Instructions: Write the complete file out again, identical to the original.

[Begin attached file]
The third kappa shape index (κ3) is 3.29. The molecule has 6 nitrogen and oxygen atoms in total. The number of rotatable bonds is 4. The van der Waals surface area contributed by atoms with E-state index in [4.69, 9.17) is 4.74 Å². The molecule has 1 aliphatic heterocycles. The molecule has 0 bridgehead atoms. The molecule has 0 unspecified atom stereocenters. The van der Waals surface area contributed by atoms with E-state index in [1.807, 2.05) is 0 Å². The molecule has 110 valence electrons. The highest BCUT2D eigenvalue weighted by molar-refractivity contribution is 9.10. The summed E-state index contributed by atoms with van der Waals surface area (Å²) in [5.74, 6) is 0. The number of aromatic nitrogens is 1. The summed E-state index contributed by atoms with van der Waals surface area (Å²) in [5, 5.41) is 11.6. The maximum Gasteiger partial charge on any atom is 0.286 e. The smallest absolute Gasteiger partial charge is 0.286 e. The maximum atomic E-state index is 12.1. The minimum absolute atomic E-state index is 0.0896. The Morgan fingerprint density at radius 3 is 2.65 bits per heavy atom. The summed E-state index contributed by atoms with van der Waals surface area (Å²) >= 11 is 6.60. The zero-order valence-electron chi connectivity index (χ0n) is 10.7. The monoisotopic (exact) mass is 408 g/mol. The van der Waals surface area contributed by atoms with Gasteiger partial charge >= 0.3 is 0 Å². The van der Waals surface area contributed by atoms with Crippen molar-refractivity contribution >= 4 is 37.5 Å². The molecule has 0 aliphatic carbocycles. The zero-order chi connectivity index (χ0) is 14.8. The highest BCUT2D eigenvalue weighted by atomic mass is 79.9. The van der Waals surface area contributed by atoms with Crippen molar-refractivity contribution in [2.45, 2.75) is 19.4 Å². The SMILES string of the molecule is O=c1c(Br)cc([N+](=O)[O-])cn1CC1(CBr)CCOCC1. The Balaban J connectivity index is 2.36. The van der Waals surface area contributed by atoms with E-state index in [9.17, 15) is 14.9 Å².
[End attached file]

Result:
The third kappa shape index (κ3) is 3.29. The molecule has 6 nitrogen and oxygen atoms in total. The number of rotatable bonds is 4. The van der Waals surface area contributed by atoms with E-state index in [4.69, 9.17) is 4.74 Å². The molecule has 1 aliphatic heterocycles. The molecule has 0 bridgehead atoms. The molecule has 0 unspecified atom stereocenters. The van der Waals surface area contributed by atoms with E-state index in [1.807, 2.05) is 0 Å². The molecule has 110 valence electrons. The highest BCUT2D eigenvalue weighted by molar-refractivity contribution is 9.10. The summed E-state index contributed by atoms with van der Waals surface area (Å²) in [5.74, 6) is 0. The number of aromatic nitrogens is 1. The summed E-state index contributed by atoms with van der Waals surface area (Å²) in [5, 5.41) is 11.6. The maximum Gasteiger partial charge on any atom is 0.286 e. The smallest absolute Gasteiger partial charge is 0.286 e. The maximum atomic E-state index is 12.1. The minimum absolute atomic E-state index is 0.0896. The Morgan fingerprint density at radius 3 is 2.65 bits per heavy atom. The summed E-state index contributed by atoms with van der Waals surface area (Å²) >= 11 is 6.60. The zero-order valence-electron chi connectivity index (χ0n) is 10.7. The monoisotopic (exact) mass is 408 g/mol. The van der Waals surface area contributed by atoms with Gasteiger partial charge >= 0.3 is 0 Å². The van der Waals surface area contributed by atoms with Crippen molar-refractivity contribution >= 4 is 37.5 Å². The molecule has 0 aliphatic carbocycles. The zero-order chi connectivity index (χ0) is 14.8. The highest BCUT2D eigenvalue weighted by atomic mass is 79.9. The van der Waals surface area contributed by atoms with Crippen molar-refractivity contribution in [2.45, 2.75) is 19.4 Å². The SMILES string of the molecule is O=c1c(Br)cc([N+](=O)[O-])cn1CC1(CBr)CCOCC1. The Balaban J connectivity index is 2.36. The van der Waals surface area contributed by atoms with E-state index in [9.17, 15) is 14.9 Å².